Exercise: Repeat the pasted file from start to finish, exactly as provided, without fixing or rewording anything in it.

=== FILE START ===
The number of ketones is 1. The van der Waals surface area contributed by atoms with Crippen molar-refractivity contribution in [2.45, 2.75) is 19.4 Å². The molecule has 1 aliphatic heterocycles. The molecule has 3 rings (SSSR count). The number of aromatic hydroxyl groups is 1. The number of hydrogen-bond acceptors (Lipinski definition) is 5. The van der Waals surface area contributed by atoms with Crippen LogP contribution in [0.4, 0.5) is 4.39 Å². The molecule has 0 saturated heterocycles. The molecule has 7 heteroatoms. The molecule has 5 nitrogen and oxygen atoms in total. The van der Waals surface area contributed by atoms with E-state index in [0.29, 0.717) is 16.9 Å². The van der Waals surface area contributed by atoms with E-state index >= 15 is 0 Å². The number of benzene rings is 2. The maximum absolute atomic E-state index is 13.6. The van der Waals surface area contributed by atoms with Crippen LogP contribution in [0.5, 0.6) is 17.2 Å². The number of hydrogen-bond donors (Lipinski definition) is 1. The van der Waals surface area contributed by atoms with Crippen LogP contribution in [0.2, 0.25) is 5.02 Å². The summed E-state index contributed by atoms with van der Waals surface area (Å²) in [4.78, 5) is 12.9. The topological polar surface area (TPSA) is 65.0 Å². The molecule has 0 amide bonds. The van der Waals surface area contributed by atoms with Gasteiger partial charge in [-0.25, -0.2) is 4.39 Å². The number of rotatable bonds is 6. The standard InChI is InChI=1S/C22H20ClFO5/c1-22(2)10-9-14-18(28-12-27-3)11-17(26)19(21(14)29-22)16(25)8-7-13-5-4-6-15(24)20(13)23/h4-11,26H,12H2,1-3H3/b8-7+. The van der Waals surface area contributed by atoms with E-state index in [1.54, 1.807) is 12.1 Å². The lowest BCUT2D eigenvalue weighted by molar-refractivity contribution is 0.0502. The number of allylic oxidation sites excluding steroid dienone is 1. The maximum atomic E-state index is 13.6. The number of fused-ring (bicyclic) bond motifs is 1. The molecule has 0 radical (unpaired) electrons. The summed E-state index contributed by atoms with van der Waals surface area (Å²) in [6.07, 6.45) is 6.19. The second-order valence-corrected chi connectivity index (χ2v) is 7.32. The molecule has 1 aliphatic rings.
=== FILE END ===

The number of ketones is 1. The van der Waals surface area contributed by atoms with Crippen molar-refractivity contribution in [2.45, 2.75) is 19.4 Å². The molecule has 1 aliphatic heterocycles. The molecule has 3 rings (SSSR count). The number of aromatic hydroxyl groups is 1. The number of hydrogen-bond acceptors (Lipinski definition) is 5. The van der Waals surface area contributed by atoms with Crippen LogP contribution in [0.4, 0.5) is 4.39 Å². The molecule has 0 saturated heterocycles. The molecule has 7 heteroatoms. The molecule has 5 nitrogen and oxygen atoms in total. The van der Waals surface area contributed by atoms with E-state index in [0.29, 0.717) is 16.9 Å². The van der Waals surface area contributed by atoms with E-state index >= 15 is 0 Å². The number of benzene rings is 2. The maximum absolute atomic E-state index is 13.6. The van der Waals surface area contributed by atoms with Crippen LogP contribution in [0.5, 0.6) is 17.2 Å². The number of hydrogen-bond donors (Lipinski definition) is 1. The van der Waals surface area contributed by atoms with Crippen LogP contribution in [0.2, 0.25) is 5.02 Å². The summed E-state index contributed by atoms with van der Waals surface area (Å²) in [4.78, 5) is 12.9. The topological polar surface area (TPSA) is 65.0 Å². The molecule has 0 amide bonds. The van der Waals surface area contributed by atoms with Gasteiger partial charge in [-0.25, -0.2) is 4.39 Å². The number of rotatable bonds is 6. The standard InChI is InChI=1S/C22H20ClFO5/c1-22(2)10-9-14-18(28-12-27-3)11-17(26)19(21(14)29-22)16(25)8-7-13-5-4-6-15(24)20(13)23/h4-11,26H,12H2,1-3H3/b8-7+. The van der Waals surface area contributed by atoms with E-state index in [1.54, 1.807) is 12.1 Å². The lowest BCUT2D eigenvalue weighted by molar-refractivity contribution is 0.0502. The number of allylic oxidation sites excluding steroid dienone is 1. The maximum atomic E-state index is 13.6. The number of fused-ring (bicyclic) bond motifs is 1. The molecule has 0 radical (unpaired) electrons. The summed E-state index contributed by atoms with van der Waals surface area (Å²) in [6.07, 6.45) is 6.19. The second-order valence-corrected chi connectivity index (χ2v) is 7.32. The molecule has 1 aliphatic rings.